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Wed Nov 7, 2018, 03:10 PM

World's 'oldest figurative painting' discovered in Borneo cave

New analysis suggests the animal drawings are at least 40,000 years old, say scientists

A patchy, weathered painting of a beast daubed on the wall of a limestone cave in Borneo may be the oldest known example of figurative rock art, say researchers who dated the work.

Faded and fractured, the reddish-orange image depicts a plump but slender-legged animal, probably a species of wild cattle that still lives on the island, or simply dinner in the eyes of the artist, if one streak of ochre that resembles a spear protruding from its flank is any guide.

The animal is one of a trio of large creatures that adorn a wall in the Lubang Jeriji Saléh cave in the East Kalimantan province of Indonesian Borneo. The region’s rock art, which amounts to thousands of paintings in limestone caves, has been studied since 1994 when the images were first spotted by the French explorer Luc-Henri Fage.

“It is the oldest figurative cave painting in the world,” said Maxime Aubert, an archaeologist and geochemist at Griffith University in Queensland, Australia. “It’s amazing to see that. It’s an intimate window into the past.”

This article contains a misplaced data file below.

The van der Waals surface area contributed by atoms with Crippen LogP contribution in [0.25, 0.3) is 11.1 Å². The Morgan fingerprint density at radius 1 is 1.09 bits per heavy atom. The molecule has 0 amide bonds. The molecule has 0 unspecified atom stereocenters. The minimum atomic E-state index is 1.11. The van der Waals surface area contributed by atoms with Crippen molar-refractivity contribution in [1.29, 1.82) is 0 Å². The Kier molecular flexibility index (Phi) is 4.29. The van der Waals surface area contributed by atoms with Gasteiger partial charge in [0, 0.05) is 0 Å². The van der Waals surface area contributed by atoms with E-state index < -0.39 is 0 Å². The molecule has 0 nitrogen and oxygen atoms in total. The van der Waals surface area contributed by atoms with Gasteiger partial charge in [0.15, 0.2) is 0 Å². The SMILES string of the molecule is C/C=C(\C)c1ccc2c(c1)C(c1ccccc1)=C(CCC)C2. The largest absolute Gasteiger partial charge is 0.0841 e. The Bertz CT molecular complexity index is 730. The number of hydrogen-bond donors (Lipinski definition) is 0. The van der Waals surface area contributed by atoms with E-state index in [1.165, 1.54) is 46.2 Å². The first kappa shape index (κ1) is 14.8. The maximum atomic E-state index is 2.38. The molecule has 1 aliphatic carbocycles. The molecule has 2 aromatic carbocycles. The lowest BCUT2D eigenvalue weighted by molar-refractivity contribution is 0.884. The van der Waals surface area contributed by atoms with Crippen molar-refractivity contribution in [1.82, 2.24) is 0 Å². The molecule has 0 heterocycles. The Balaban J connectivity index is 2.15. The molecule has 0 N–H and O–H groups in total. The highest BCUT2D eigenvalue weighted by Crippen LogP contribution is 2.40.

https://www.theguardian.com/science/2018/nov/07/worlds-oldest-figurative-painting-discovered-in-borneo-cave

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Reply World's 'oldest figurative painting' discovered in Borneo cave (Original post)
muriel_volestrangler Wednesday OP
Judi Lynn Thursday #1

Response to muriel_volestrangler (Original post)

Thu Nov 8, 2018, 08:28 PM

1. Have seen hand stencils on walls in articles for years, never knew how they were created

until seeing this article!

Very glad to see the matter put to rest:

Above and between the three beasts are hand stencils, the familiar cave art calling cards of our ancient ancestors. The ghostly markings, which appear singularly or in groups, are made by spraying ochre paint from the mouth over a hand pressed on to the rock.


Thanks for the interesting article.

Rec.

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